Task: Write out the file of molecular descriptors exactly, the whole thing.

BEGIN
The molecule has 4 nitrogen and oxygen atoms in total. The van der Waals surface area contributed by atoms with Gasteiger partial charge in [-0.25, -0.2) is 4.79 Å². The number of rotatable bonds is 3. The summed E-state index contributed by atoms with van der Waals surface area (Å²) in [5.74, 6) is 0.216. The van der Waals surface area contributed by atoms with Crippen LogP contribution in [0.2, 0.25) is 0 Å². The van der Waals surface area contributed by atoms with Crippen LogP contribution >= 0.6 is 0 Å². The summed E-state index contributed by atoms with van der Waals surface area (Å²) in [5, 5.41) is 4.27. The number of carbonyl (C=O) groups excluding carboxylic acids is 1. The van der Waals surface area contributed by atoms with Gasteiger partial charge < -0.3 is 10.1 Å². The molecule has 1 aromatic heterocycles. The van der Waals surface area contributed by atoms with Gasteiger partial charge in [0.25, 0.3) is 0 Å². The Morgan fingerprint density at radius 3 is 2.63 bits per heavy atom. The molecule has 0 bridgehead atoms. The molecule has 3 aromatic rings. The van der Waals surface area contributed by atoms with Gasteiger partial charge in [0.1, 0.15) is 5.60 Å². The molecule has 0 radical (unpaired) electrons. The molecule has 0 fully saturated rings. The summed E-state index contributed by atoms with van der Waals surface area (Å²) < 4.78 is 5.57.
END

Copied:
The molecule has 4 nitrogen and oxygen atoms in total. The van der Waals surface area contributed by atoms with Gasteiger partial charge in [-0.25, -0.2) is 4.79 Å². The number of rotatable bonds is 3. The summed E-state index contributed by atoms with van der Waals surface area (Å²) in [5.74, 6) is 0.216. The van der Waals surface area contributed by atoms with Crippen LogP contribution in [0.2, 0.25) is 0 Å². The van der Waals surface area contributed by atoms with Crippen LogP contribution >= 0.6 is 0 Å². The summed E-state index contributed by atoms with van der Waals surface area (Å²) in [5, 5.41) is 4.27. The number of carbonyl (C=O) groups excluding carboxylic acids is 1. The van der Waals surface area contributed by atoms with Gasteiger partial charge < -0.3 is 10.1 Å². The molecule has 1 aromatic heterocycles. The van der Waals surface area contributed by atoms with Gasteiger partial charge in [0.25, 0.3) is 0 Å². The Morgan fingerprint density at radius 3 is 2.63 bits per heavy atom. The molecule has 0 bridgehead atoms. The molecule has 3 aromatic rings. The van der Waals surface area contributed by atoms with Gasteiger partial charge in [0.1, 0.15) is 5.60 Å². The molecule has 0 radical (unpaired) electrons. The molecule has 0 fully saturated rings. The summed E-state index contributed by atoms with van der Waals surface area (Å²) < 4.78 is 5.57.